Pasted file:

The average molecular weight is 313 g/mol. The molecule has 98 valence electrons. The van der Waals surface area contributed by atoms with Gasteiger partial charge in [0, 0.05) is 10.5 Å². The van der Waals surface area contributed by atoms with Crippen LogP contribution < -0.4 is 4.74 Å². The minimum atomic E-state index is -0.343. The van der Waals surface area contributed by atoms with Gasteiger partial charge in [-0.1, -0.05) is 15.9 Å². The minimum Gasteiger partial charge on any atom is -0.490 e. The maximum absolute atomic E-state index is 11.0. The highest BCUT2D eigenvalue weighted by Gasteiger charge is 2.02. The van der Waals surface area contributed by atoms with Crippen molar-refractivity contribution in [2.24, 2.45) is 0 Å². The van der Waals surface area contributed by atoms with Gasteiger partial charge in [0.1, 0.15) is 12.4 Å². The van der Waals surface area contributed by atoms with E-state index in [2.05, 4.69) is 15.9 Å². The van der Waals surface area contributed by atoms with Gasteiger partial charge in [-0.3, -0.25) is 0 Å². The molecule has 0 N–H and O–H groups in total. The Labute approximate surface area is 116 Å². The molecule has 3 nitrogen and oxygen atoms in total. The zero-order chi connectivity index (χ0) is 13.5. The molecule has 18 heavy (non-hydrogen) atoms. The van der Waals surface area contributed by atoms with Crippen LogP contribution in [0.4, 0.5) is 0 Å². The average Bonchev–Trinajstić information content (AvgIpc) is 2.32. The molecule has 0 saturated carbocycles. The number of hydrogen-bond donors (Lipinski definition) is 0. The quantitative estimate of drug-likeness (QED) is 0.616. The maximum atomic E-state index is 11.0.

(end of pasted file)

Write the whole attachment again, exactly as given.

The average molecular weight is 313 g/mol. The molecule has 98 valence electrons. The van der Waals surface area contributed by atoms with Gasteiger partial charge in [0, 0.05) is 10.5 Å². The van der Waals surface area contributed by atoms with Crippen LogP contribution < -0.4 is 4.74 Å². The minimum atomic E-state index is -0.343. The van der Waals surface area contributed by atoms with Gasteiger partial charge in [-0.1, -0.05) is 15.9 Å². The minimum Gasteiger partial charge on any atom is -0.490 e. The maximum absolute atomic E-state index is 11.0. The highest BCUT2D eigenvalue weighted by Gasteiger charge is 2.02. The van der Waals surface area contributed by atoms with Crippen molar-refractivity contribution in [2.24, 2.45) is 0 Å². The van der Waals surface area contributed by atoms with Gasteiger partial charge in [0.1, 0.15) is 12.4 Å². The van der Waals surface area contributed by atoms with E-state index in [2.05, 4.69) is 15.9 Å². The van der Waals surface area contributed by atoms with Gasteiger partial charge in [-0.3, -0.25) is 0 Å². The molecule has 0 N–H and O–H groups in total. The Labute approximate surface area is 116 Å². The molecule has 3 nitrogen and oxygen atoms in total. The zero-order chi connectivity index (χ0) is 13.5. The molecule has 18 heavy (non-hydrogen) atoms. The van der Waals surface area contributed by atoms with Crippen LogP contribution in [0.4, 0.5) is 0 Å². The average Bonchev–Trinajstić information content (AvgIpc) is 2.32. The molecule has 0 saturated carbocycles. The number of hydrogen-bond donors (Lipinski definition) is 0. The quantitative estimate of drug-likeness (QED) is 0.616. The maximum atomic E-state index is 11.0.